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FDA Approves New Drug to Treat Alzheimer’s – MedNews

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By Robin Foster HealthDay Reporter

TUESDAY, July 2, 2024 — A new drug to treat Alzheimer’s disease was approved by the U.S. Food and Drug Administration on Tuesday.

In clinical trials, donanemab (Kisunla) modestly slowed the pace of thinking declines among patients in the early stages of the memory-robbing disease. But it also carried significant safety risks, including swelling and bleeding in the brain.

“Kisunla demonstrated very meaningful results for people with early symptomatic Alzheimer’s disease, who urgently need effective treatment options. We know these medicines have the greatest potential benefit when people are treated earlier in their disease, and we are working hard in partnership with others to improve detection and diagnosis,” Anne White, executive vice president and president of Lilly Neuroscience, said in a company news release announcing the approval. “Each year, more and more people are at risk for this disease, and we are determined to make life better for them.”

Alzheimer’s advocates applauded the approval.

“This approval marks another step forward in evolving the standard of care for people living with Alzheimer’s disease that will ultimately include an arsenal of novel treatments, providing much needed hope to the Alzheimer’s community,” Dr. Howard Fillit, co-founder and chief science officer at the Alzheimer’s Drug Discovery Foundation, said in the Lilly news release. “Diagnosing and treating Alzheimer’s sooner than we do today has the potential to meaningfully slow disease progression, giving patients invaluable time to maintain their independence for longer.”

Kisunla is similar to another drug, Leqembi, approved to treat Alzheimer’s last year. Both attack amyloid protein, which is involved in the development of Alzheimer’s, and both slowed dementia by several months. Leqembi is given every two weeks, while Kisunla is given monthly as an intravenous infusion.

Kisunla has another significant difference that will likely appeal to patients and doctors alike: The drug can be stopped once it clears all of the amyloid plaques from the brain.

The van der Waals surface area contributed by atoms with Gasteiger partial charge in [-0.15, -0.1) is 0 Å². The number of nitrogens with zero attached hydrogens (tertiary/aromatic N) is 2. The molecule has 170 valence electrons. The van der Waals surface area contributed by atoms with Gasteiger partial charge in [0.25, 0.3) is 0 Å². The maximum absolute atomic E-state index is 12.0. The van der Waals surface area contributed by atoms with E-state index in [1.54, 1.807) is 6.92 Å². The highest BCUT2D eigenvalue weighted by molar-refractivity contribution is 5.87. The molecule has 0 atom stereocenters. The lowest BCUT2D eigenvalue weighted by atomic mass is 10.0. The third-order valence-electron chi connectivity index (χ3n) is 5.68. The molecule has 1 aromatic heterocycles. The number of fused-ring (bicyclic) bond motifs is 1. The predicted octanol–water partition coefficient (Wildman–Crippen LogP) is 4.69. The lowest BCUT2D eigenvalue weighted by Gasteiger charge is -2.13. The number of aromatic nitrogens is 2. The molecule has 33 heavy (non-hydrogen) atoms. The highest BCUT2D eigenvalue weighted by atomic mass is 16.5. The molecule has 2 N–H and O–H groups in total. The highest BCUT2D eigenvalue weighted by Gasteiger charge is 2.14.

“Once you’ve removed the target that you’re going after, you then can stop dosing,” said White, adding that this could cut the cost and inconvenience of the treatment as well as the risk of side effects.

In the company’s trial, 17 percent of patients receiving donanemab were able to discontinue the drug at six months; 47 percent stopped within a year; and 69 percent stopped within 18 months. Importantly, their cognitive decline continued to slow even after they stopped.

Still, the treatment won’t come cheap: The list price for Kisunla will be $32,000 a year. Leqembi costs $26,000 per year, but it is continued after all amyloid is cleared.

About one-fourth of those on donanemab experienced swelling or bleeding in the brain. While most of the cases were mild, roughly 2% were serious, and the side effects were linked to three patients’ deaths.

With both drugs, patients at higher risk include those who have had more than four microscopic bleeds in the brain and those with an Alzheimer’s-linked gene variant called APOE4 — especially if they have two copies of the variant, the Times reported.

Some experts worry that emphasis on anti-amyloid drugs might discourage patients from participating in trials for treatments that could be better.

“For the field generally, I think this is moving sideways, and it’s slowing progress,” Dr. Michael Greicius, a neurologist at Stanford University School of Medicine, told the Times.

Dozens of other drugs are in clinical trials for Alzheimer’s, including drugs attacking important features like tau tangles and neuroinflammation, the Times reported.


  • U.S. Food and Drug Administration, news release, July 8, 2024
  • New York Times

Disclaimer: Statistical data in medical articles provide general trends and do not pertain to individuals. Individual factors can vary greatly. Always seek personalized medical advice for individual healthcare decisions.

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